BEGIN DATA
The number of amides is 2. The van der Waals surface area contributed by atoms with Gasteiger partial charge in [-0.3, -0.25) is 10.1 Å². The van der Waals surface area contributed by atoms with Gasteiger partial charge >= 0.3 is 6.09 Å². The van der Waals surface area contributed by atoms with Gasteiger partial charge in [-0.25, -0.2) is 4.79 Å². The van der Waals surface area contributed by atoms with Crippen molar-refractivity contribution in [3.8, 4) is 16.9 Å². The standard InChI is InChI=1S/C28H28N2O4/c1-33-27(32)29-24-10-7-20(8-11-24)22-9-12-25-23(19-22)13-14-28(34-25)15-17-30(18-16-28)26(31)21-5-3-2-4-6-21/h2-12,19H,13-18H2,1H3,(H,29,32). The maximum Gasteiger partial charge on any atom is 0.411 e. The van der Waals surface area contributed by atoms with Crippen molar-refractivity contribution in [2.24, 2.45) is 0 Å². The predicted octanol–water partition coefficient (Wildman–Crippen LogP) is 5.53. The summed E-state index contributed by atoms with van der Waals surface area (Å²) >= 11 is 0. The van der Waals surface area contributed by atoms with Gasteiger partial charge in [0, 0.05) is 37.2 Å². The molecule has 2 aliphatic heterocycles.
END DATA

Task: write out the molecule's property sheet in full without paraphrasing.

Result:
The number of amides is 2. The van der Waals surface area contributed by atoms with Gasteiger partial charge in [-0.3, -0.25) is 10.1 Å². The van der Waals surface area contributed by atoms with Gasteiger partial charge >= 0.3 is 6.09 Å². The van der Waals surface area contributed by atoms with Gasteiger partial charge in [-0.25, -0.2) is 4.79 Å². The van der Waals surface area contributed by atoms with Crippen molar-refractivity contribution in [3.8, 4) is 16.9 Å². The standard InChI is InChI=1S/C28H28N2O4/c1-33-27(32)29-24-10-7-20(8-11-24)22-9-12-25-23(19-22)13-14-28(34-25)15-17-30(18-16-28)26(31)21-5-3-2-4-6-21/h2-12,19H,13-18H2,1H3,(H,29,32). The maximum Gasteiger partial charge on any atom is 0.411 e. The van der Waals surface area contributed by atoms with Crippen molar-refractivity contribution in [2.24, 2.45) is 0 Å². The predicted octanol–water partition coefficient (Wildman–Crippen LogP) is 5.53. The summed E-state index contributed by atoms with van der Waals surface area (Å²) >= 11 is 0. The van der Waals surface area contributed by atoms with Gasteiger partial charge in [0, 0.05) is 37.2 Å². The molecule has 2 aliphatic heterocycles.